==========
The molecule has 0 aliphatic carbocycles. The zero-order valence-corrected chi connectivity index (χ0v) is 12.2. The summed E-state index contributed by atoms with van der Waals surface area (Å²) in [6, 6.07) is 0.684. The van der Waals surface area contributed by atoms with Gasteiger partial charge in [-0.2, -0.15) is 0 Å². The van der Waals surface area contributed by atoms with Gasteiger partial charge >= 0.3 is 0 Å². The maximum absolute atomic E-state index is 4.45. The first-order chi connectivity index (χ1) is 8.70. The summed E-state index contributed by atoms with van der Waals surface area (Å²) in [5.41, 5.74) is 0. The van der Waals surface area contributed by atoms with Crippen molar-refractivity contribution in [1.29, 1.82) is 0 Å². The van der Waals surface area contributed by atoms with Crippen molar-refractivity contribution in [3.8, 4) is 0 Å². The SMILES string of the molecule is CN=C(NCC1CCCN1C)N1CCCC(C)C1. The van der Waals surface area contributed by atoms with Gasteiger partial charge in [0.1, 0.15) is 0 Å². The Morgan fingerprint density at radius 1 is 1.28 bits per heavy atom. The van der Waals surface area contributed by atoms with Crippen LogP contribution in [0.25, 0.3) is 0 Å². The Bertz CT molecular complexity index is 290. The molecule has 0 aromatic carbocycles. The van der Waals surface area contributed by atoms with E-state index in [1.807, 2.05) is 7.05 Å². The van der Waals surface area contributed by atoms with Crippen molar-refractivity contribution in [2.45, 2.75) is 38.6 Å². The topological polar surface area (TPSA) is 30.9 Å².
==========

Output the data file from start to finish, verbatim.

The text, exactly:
The molecule has 0 aliphatic carbocycles. The zero-order valence-corrected chi connectivity index (χ0v) is 12.2. The summed E-state index contributed by atoms with van der Waals surface area (Å²) in [6, 6.07) is 0.684. The van der Waals surface area contributed by atoms with Gasteiger partial charge in [-0.2, -0.15) is 0 Å². The van der Waals surface area contributed by atoms with Gasteiger partial charge >= 0.3 is 0 Å². The maximum absolute atomic E-state index is 4.45. The first-order chi connectivity index (χ1) is 8.70. The summed E-state index contributed by atoms with van der Waals surface area (Å²) in [5.41, 5.74) is 0. The van der Waals surface area contributed by atoms with Crippen molar-refractivity contribution in [1.29, 1.82) is 0 Å². The van der Waals surface area contributed by atoms with Crippen molar-refractivity contribution in [3.8, 4) is 0 Å². The SMILES string of the molecule is CN=C(NCC1CCCN1C)N1CCCC(C)C1. The van der Waals surface area contributed by atoms with Gasteiger partial charge in [0.1, 0.15) is 0 Å². The Morgan fingerprint density at radius 1 is 1.28 bits per heavy atom. The van der Waals surface area contributed by atoms with Crippen LogP contribution in [0.25, 0.3) is 0 Å². The Bertz CT molecular complexity index is 290. The molecule has 0 aromatic carbocycles. The van der Waals surface area contributed by atoms with E-state index in [1.807, 2.05) is 7.05 Å². The van der Waals surface area contributed by atoms with Crippen molar-refractivity contribution in [2.45, 2.75) is 38.6 Å². The topological polar surface area (TPSA) is 30.9 Å².